Police Discretion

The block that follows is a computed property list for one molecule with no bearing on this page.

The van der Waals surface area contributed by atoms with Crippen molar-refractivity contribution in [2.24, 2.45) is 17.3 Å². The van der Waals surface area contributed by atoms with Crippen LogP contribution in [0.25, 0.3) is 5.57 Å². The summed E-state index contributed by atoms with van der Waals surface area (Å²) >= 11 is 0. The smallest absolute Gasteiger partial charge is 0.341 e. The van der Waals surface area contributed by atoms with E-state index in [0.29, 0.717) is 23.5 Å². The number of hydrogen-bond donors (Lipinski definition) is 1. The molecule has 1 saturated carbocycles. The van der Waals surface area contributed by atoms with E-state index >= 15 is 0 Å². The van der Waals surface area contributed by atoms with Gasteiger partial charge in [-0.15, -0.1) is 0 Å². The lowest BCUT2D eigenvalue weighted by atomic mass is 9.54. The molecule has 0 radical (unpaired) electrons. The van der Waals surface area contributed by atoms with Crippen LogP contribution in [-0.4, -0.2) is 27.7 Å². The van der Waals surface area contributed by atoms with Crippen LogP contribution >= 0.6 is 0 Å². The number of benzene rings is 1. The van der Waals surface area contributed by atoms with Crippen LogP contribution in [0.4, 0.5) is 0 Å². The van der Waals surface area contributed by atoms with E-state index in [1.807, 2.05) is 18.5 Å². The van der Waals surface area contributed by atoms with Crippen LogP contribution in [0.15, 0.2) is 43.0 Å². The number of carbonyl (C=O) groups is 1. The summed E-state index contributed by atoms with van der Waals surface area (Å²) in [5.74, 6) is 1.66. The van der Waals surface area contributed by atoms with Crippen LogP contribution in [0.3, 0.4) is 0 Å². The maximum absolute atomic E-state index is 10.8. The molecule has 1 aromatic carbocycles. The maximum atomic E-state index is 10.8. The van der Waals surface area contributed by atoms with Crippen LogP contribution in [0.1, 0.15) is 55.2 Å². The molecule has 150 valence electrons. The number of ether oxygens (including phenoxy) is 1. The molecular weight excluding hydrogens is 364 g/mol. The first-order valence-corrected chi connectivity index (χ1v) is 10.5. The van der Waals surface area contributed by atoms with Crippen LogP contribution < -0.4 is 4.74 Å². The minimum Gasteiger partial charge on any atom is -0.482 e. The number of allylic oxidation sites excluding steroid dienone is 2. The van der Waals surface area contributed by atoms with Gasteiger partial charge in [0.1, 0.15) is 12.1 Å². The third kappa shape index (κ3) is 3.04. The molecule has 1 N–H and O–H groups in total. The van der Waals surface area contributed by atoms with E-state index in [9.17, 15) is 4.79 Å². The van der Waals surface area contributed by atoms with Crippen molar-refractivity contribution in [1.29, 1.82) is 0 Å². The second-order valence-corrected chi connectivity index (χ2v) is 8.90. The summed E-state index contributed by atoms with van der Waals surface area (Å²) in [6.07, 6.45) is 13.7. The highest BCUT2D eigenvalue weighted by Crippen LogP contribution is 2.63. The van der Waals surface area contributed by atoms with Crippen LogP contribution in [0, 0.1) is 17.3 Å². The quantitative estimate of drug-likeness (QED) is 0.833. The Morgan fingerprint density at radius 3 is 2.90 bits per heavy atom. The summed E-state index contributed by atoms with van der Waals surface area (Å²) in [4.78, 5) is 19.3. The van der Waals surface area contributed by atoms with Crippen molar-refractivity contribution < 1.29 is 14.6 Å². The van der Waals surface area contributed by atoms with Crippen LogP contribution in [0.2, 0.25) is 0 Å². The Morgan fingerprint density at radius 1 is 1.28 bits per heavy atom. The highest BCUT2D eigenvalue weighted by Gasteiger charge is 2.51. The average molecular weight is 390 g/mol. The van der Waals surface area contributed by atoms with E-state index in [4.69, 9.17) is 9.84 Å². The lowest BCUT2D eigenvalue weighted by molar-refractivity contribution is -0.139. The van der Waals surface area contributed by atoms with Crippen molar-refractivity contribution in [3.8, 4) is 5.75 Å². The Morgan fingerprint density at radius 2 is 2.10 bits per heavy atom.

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Police Discretion Police discretion by definition is the power to make decisions of policy and practice. Police have the choice to enforce certain laws and how they will be enforced. “Some law is always or almost always enforced, some is never or almost never enforced, and some is sometimes enforced and sometimes not” (Davis, p.1). Similarly with discretion is that the law may not cover every situation a police officer encounters, so they must use their discretion wisely. Until 1956, people thought of police discretion as “taboo”. According to http://faculty.ncwc.edu/toconnor/ 205/205lect09.htm, “The attitude of police administrators was that any deviation from accepted procedures was extralegal and probably a source of corruption. When it was finally exposed, people like the American Friends Service Committee (1971) called for its abolishment, and police administrators sought a clampdown on discretion (administrative rulemaking).” The use of discretion is not necessarily an unpleasant thing as long as it is used properly and it is not being abused. “Adequate mechanisms for control of the exercise of that discretion are also a requisite for more rational decision making. If discretion implies a lack of control – that is, the freedom to choose from among available alternatives completely unfettered by constraints of law or policy – then the idea of controlled discretion may seem to be a self-contradiction” (Gottfredson p.276). Discretion can be used in many different situations. I will be discussing discretion used in dealing with the mentally ill, drunk driving, disorderly conduct, the use of force, and domestic violence. If a police officer uses his/her discretionary power correctly, not only will it help the police officer in their situation, it will help the general community as well. http://faculty.ncwc.edu/toconnor/205/205lect09.htm quotes Gaines, Kappeler & Vaughn (Policing in America) who state that there are three causes of discretion: offender variables, situation variables, and system variables. Offender variables deal with such things as: “how sometimes police take complaints from adults more seriously than complaints from juveniles; how there is sometimes racial profiling with the use of force and the arresting of an African Americans; how people who are polite to police officers may get compassion from the officer; and even gender ... ... middle of paper ... ... referrals. Hirschel et al. (1992) found four (4) reasons for police inaction with this crime: (1) Domestic violence was seen as a private matter; (2) Female victims were often uncooperative; (3) Arrest of the breadwinner would hurt the family; (4) Male officers would side with the male assailant” (http://faculty.ncwc.edu/toconnor/205/205lect09. htm). Police discretion is an issue that will be around as long as we have police officers protecting our communities. The fact is that these police officers that are protecting us need to use their discretion wisely and not to abuse their power. As for the situations I have mentioned above, the police need to think about their actions before they react because if they choose to use their discretion harshly, in the end it may not only hurt their suspect, but it may also hurt them in their job. Works Cited Davis, Kenneth Culp. Police Discretion. West Publishing Co. St. Paul, Minnesota. 1975. Delattre, Edwin J. Character and Cops – Ethics in Policing. American Enterprise Institute. Washington D.C. 1996. http://faculty.ncwc.edu/toconnor/205/205lect09.htm Teplin, Linda A. http://www.ncjrs.org/pdffiles1/jr000244c.pdf

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